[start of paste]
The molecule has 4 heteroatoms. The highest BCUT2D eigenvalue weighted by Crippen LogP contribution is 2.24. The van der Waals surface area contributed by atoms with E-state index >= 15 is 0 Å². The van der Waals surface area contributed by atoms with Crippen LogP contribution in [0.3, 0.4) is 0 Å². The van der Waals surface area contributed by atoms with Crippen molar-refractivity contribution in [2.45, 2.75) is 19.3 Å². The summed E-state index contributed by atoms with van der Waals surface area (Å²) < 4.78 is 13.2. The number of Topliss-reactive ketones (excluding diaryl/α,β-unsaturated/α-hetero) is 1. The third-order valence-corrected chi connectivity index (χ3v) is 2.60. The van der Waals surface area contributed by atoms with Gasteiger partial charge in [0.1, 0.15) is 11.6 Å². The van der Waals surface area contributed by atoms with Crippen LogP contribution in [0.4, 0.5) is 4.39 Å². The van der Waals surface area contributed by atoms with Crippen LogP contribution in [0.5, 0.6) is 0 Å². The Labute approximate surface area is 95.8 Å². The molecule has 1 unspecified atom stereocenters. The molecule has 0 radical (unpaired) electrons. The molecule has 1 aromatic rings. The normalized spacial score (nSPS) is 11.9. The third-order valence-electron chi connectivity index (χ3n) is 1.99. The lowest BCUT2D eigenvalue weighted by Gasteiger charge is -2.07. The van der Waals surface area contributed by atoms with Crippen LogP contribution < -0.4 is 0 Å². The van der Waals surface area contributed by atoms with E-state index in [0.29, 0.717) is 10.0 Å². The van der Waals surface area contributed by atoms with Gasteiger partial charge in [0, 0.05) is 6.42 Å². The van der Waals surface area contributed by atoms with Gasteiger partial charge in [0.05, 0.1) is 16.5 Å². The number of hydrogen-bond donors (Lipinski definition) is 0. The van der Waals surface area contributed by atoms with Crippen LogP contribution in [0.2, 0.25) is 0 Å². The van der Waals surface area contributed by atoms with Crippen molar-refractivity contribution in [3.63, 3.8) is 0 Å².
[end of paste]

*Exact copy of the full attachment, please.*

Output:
The molecule has 4 heteroatoms. The highest BCUT2D eigenvalue weighted by Crippen LogP contribution is 2.24. The van der Waals surface area contributed by atoms with E-state index >= 15 is 0 Å². The van der Waals surface area contributed by atoms with Crippen LogP contribution in [0.3, 0.4) is 0 Å². The van der Waals surface area contributed by atoms with Crippen molar-refractivity contribution in [2.45, 2.75) is 19.3 Å². The summed E-state index contributed by atoms with van der Waals surface area (Å²) < 4.78 is 13.2. The number of Topliss-reactive ketones (excluding diaryl/α,β-unsaturated/α-hetero) is 1. The third-order valence-corrected chi connectivity index (χ3v) is 2.60. The van der Waals surface area contributed by atoms with Gasteiger partial charge in [0.1, 0.15) is 11.6 Å². The van der Waals surface area contributed by atoms with Crippen LogP contribution in [0.4, 0.5) is 4.39 Å². The van der Waals surface area contributed by atoms with Crippen LogP contribution in [0.5, 0.6) is 0 Å². The Labute approximate surface area is 95.8 Å². The molecule has 1 unspecified atom stereocenters. The molecule has 0 radical (unpaired) electrons. The molecule has 1 aromatic rings. The normalized spacial score (nSPS) is 11.9. The third-order valence-electron chi connectivity index (χ3n) is 1.99. The lowest BCUT2D eigenvalue weighted by Gasteiger charge is -2.07. The van der Waals surface area contributed by atoms with Crippen LogP contribution < -0.4 is 0 Å². The van der Waals surface area contributed by atoms with E-state index in [0.29, 0.717) is 10.0 Å². The van der Waals surface area contributed by atoms with Gasteiger partial charge in [0, 0.05) is 6.42 Å². The van der Waals surface area contributed by atoms with Gasteiger partial charge in [0.05, 0.1) is 16.5 Å². The number of hydrogen-bond donors (Lipinski definition) is 0. The van der Waals surface area contributed by atoms with Crippen LogP contribution in [0.2, 0.25) is 0 Å². The van der Waals surface area contributed by atoms with Crippen molar-refractivity contribution in [3.63, 3.8) is 0 Å².